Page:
Item description for Abolishing Christianity and Other Essays by Jonathan Swift...
In this critically acclaimed compendium of 11 outrageous commentaries and tales by the English language's greatest satirist, Jonathan Swift reflects on the absurdity of organized religion, classical versus modern literature, astrological predictions, eating children, and other tantalizing topics.
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Est. Packaging Dimensions: Length: 0.25" Width: 6" Height: 9" Weight: 0.4 lbs.
Release Date Jan 1, 2006
Publisher Manic D Press, Inc.
ISBN 1933149035 ISBN13 9781933149035
Availability 0 units.
More About Jonathan Swift
Jonathan Swift was born in 1667, the son of Anglo-Irish parents. After an education in Ireland, Swift moved to England where he reluctantly chose a career in the church. There, he worked for Sir William Temple, in whose household he met Esther Johnson. The two fell in love, but were never publicly married. While in England, Swift discovered his talents as a satirist, producing texts such as "A Tale Of A Tub" and "The Battle of the Books" (1704). At age thirty-one, Swift returned to Ireland as chaplain to a lord justice. Swift maintained his energy and wit and, later in life, wrote "A Modest Proposal" (1729) and GULLIVER'S TRAVELS (1726). Swift died on October 19, 1745.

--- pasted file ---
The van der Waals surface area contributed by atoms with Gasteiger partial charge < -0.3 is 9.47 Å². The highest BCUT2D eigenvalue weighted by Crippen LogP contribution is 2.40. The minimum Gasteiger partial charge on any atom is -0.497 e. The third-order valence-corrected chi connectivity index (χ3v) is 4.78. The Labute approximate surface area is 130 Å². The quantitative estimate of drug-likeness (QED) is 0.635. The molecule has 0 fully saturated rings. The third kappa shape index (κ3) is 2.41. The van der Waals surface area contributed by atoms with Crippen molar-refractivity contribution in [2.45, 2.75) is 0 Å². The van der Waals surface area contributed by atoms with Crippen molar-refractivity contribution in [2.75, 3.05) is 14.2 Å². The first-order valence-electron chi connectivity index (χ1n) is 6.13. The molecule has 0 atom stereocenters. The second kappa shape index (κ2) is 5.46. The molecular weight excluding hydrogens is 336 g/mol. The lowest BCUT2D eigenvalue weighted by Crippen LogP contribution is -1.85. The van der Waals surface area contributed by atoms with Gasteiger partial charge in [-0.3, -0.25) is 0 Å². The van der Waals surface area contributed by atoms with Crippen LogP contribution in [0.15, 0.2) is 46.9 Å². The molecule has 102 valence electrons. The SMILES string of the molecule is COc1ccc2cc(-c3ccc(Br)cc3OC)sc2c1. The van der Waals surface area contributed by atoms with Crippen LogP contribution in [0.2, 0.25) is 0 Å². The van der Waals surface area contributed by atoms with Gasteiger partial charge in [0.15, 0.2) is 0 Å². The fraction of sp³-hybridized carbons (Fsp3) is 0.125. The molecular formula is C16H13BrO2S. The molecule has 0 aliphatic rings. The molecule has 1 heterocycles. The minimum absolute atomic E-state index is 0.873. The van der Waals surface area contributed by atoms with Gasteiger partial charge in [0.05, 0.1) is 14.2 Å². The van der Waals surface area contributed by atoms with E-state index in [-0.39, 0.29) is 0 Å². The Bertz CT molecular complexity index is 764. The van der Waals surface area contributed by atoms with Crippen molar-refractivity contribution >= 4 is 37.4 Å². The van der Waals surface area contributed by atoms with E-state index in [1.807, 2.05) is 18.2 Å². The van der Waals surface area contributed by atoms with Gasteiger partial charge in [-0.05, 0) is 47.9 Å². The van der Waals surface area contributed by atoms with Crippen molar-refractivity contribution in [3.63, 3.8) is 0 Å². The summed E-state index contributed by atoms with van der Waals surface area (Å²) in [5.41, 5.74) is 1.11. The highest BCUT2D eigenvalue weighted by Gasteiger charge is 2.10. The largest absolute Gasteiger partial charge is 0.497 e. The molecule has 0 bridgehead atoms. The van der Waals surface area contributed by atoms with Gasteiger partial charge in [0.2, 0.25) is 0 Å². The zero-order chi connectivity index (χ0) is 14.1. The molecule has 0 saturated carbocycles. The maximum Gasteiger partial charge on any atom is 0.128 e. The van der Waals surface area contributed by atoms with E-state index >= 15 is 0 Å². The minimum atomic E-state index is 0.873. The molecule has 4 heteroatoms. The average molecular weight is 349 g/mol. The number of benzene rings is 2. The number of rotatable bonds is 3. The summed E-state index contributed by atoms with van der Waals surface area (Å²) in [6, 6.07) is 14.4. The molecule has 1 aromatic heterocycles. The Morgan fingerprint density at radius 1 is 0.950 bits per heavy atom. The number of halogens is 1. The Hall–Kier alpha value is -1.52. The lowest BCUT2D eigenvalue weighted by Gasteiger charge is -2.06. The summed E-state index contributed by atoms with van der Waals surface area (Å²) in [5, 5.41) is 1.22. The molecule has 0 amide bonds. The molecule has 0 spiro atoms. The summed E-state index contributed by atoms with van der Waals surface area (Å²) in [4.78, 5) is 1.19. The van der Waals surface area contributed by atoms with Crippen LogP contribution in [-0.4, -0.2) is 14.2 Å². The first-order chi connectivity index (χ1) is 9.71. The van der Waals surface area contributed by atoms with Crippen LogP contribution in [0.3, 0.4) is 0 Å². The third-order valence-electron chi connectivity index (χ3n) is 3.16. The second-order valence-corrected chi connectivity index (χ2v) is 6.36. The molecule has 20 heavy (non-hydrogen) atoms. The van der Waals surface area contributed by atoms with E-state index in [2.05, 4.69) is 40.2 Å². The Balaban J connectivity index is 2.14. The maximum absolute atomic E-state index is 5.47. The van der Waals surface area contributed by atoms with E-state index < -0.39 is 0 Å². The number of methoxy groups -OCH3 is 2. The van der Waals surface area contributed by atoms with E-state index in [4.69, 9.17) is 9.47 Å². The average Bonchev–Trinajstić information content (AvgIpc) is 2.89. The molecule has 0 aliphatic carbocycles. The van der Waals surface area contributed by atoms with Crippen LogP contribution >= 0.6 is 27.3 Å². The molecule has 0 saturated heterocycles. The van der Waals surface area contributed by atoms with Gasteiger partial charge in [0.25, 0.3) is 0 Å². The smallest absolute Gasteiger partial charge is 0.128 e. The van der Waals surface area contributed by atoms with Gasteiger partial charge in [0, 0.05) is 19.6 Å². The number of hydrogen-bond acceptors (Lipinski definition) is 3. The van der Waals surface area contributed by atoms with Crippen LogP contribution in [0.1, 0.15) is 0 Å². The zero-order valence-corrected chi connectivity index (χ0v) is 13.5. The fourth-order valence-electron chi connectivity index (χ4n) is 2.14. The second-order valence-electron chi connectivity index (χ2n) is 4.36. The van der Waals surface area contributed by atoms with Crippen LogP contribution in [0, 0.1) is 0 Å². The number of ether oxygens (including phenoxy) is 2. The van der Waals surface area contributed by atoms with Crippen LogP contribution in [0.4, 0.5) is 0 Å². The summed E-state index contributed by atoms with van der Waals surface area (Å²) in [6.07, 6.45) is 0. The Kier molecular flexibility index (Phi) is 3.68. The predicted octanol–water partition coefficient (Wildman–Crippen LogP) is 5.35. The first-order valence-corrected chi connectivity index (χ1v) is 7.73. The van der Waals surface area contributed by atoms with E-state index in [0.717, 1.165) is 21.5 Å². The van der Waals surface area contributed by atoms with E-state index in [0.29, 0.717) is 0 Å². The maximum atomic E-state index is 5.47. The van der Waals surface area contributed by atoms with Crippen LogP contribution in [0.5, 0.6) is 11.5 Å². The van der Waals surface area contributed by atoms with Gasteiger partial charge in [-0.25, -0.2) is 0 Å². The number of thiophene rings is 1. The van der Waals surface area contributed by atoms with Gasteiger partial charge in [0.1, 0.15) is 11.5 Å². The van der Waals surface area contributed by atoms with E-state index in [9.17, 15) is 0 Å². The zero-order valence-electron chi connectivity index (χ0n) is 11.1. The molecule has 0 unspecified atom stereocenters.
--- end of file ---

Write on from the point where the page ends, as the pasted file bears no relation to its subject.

Jonathan Swift lived in Dublin. Jonathan Swift was born in 1667 and died in 1745.
Reviews - What do customers think about Abolishing Christianity and Other Essays?
The Greatest Satire Ever Written in English Jun 22, 2006
This collection of Swift's essays gives a terrific overview of his hilarious and too true writings that have withstood the test of time. From the opening lines of the first essay (Swift's Preface to 'The Battle of the Books'): "Satire is a sort of glass wherein beholders do generally discover everybody's face but their own..." to the end of the book (Swift's gravestone epitaph, translated by Yeats), every selection is thought-provoking, funny, and accessible. Highly recommended!